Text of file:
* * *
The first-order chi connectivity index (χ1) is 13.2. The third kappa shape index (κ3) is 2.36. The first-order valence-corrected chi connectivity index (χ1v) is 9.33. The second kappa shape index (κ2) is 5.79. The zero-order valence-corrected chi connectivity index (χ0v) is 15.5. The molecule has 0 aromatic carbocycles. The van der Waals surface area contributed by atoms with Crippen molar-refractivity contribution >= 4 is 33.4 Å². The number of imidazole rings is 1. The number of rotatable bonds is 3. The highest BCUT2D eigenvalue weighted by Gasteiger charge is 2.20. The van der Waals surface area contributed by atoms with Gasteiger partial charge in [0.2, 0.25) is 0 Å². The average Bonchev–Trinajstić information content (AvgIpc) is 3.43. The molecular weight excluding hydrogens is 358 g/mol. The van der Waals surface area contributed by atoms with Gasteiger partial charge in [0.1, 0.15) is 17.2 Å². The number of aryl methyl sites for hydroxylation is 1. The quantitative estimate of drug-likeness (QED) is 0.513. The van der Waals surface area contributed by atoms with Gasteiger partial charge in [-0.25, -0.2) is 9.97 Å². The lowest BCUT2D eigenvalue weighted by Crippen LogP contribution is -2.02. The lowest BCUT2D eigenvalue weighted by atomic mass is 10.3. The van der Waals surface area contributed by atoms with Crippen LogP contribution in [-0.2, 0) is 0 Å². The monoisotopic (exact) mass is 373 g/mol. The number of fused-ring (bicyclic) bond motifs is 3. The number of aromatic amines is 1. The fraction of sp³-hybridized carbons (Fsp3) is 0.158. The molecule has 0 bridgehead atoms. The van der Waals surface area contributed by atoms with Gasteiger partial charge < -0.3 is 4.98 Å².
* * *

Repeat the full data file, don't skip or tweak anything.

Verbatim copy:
The first-order chi connectivity index (χ1) is 13.2. The third kappa shape index (κ3) is 2.36. The first-order valence-corrected chi connectivity index (χ1v) is 9.33. The second kappa shape index (κ2) is 5.79. The zero-order valence-corrected chi connectivity index (χ0v) is 15.5. The molecule has 0 aromatic carbocycles. The van der Waals surface area contributed by atoms with Crippen molar-refractivity contribution >= 4 is 33.4 Å². The number of imidazole rings is 1. The number of rotatable bonds is 3. The highest BCUT2D eigenvalue weighted by Gasteiger charge is 2.20. The van der Waals surface area contributed by atoms with Gasteiger partial charge in [0.2, 0.25) is 0 Å². The average Bonchev–Trinajstić information content (AvgIpc) is 3.43. The molecular weight excluding hydrogens is 358 g/mol. The van der Waals surface area contributed by atoms with Gasteiger partial charge in [0.1, 0.15) is 17.2 Å². The number of aryl methyl sites for hydroxylation is 1. The quantitative estimate of drug-likeness (QED) is 0.513. The van der Waals surface area contributed by atoms with Gasteiger partial charge in [-0.25, -0.2) is 9.97 Å². The lowest BCUT2D eigenvalue weighted by Crippen LogP contribution is -2.02. The lowest BCUT2D eigenvalue weighted by atomic mass is 10.3. The van der Waals surface area contributed by atoms with Crippen LogP contribution in [-0.2, 0) is 0 Å². The monoisotopic (exact) mass is 373 g/mol. The number of fused-ring (bicyclic) bond motifs is 3. The number of aromatic amines is 1. The fraction of sp³-hybridized carbons (Fsp3) is 0.158. The molecule has 0 bridgehead atoms. The van der Waals surface area contributed by atoms with Gasteiger partial charge < -0.3 is 4.98 Å².